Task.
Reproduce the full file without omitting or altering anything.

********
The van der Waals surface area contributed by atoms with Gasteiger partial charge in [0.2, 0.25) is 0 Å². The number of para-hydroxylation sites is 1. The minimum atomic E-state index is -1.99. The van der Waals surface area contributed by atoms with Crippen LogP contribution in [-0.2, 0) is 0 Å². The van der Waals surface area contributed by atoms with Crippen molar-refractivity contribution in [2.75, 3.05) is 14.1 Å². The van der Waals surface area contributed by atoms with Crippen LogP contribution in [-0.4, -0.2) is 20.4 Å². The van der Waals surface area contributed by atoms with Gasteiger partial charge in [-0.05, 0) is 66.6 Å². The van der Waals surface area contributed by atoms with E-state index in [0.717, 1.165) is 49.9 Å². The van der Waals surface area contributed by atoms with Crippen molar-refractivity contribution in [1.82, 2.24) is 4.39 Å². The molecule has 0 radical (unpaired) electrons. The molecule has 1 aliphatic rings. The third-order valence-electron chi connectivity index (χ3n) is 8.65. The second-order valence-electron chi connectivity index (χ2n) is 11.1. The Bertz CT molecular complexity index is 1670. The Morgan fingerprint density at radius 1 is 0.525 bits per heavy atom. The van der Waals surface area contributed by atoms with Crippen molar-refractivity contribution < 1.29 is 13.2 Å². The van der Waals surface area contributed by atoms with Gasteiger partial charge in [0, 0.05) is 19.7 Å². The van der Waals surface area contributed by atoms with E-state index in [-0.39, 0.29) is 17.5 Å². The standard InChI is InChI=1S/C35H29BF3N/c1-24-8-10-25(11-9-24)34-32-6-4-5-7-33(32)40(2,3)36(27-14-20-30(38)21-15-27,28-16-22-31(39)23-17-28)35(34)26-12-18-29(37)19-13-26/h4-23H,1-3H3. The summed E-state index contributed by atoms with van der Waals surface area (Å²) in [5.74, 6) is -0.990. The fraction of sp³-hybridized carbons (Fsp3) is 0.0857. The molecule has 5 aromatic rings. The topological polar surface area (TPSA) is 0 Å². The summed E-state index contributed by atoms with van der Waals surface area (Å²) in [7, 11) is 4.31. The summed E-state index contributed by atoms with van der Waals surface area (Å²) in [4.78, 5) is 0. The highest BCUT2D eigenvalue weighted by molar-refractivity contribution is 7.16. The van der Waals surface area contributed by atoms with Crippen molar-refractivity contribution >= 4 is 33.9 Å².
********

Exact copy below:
The van der Waals surface area contributed by atoms with Gasteiger partial charge in [0.2, 0.25) is 0 Å². The number of para-hydroxylation sites is 1. The minimum atomic E-state index is -1.99. The van der Waals surface area contributed by atoms with Crippen LogP contribution in [-0.2, 0) is 0 Å². The van der Waals surface area contributed by atoms with Crippen molar-refractivity contribution in [2.75, 3.05) is 14.1 Å². The van der Waals surface area contributed by atoms with Crippen LogP contribution in [-0.4, -0.2) is 20.4 Å². The van der Waals surface area contributed by atoms with Gasteiger partial charge in [-0.05, 0) is 66.6 Å². The van der Waals surface area contributed by atoms with E-state index in [0.717, 1.165) is 49.9 Å². The van der Waals surface area contributed by atoms with Crippen molar-refractivity contribution in [1.82, 2.24) is 4.39 Å². The molecule has 0 radical (unpaired) electrons. The molecule has 1 aliphatic rings. The third-order valence-electron chi connectivity index (χ3n) is 8.65. The second-order valence-electron chi connectivity index (χ2n) is 11.1. The Bertz CT molecular complexity index is 1670. The Morgan fingerprint density at radius 1 is 0.525 bits per heavy atom. The van der Waals surface area contributed by atoms with Crippen molar-refractivity contribution < 1.29 is 13.2 Å². The van der Waals surface area contributed by atoms with Gasteiger partial charge in [0, 0.05) is 19.7 Å². The van der Waals surface area contributed by atoms with E-state index in [-0.39, 0.29) is 17.5 Å². The standard InChI is InChI=1S/C35H29BF3N/c1-24-8-10-25(11-9-24)34-32-6-4-5-7-33(32)40(2,3)36(27-14-20-30(38)21-15-27,28-16-22-31(39)23-17-28)35(34)26-12-18-29(37)19-13-26/h4-23H,1-3H3. The summed E-state index contributed by atoms with van der Waals surface area (Å²) in [5.74, 6) is -0.990. The fraction of sp³-hybridized carbons (Fsp3) is 0.0857. The molecule has 5 aromatic rings. The topological polar surface area (TPSA) is 0 Å². The summed E-state index contributed by atoms with van der Waals surface area (Å²) in [7, 11) is 4.31. The summed E-state index contributed by atoms with van der Waals surface area (Å²) in [4.78, 5) is 0. The highest BCUT2D eigenvalue weighted by molar-refractivity contribution is 7.16. The van der Waals surface area contributed by atoms with Crippen molar-refractivity contribution >= 4 is 33.9 Å².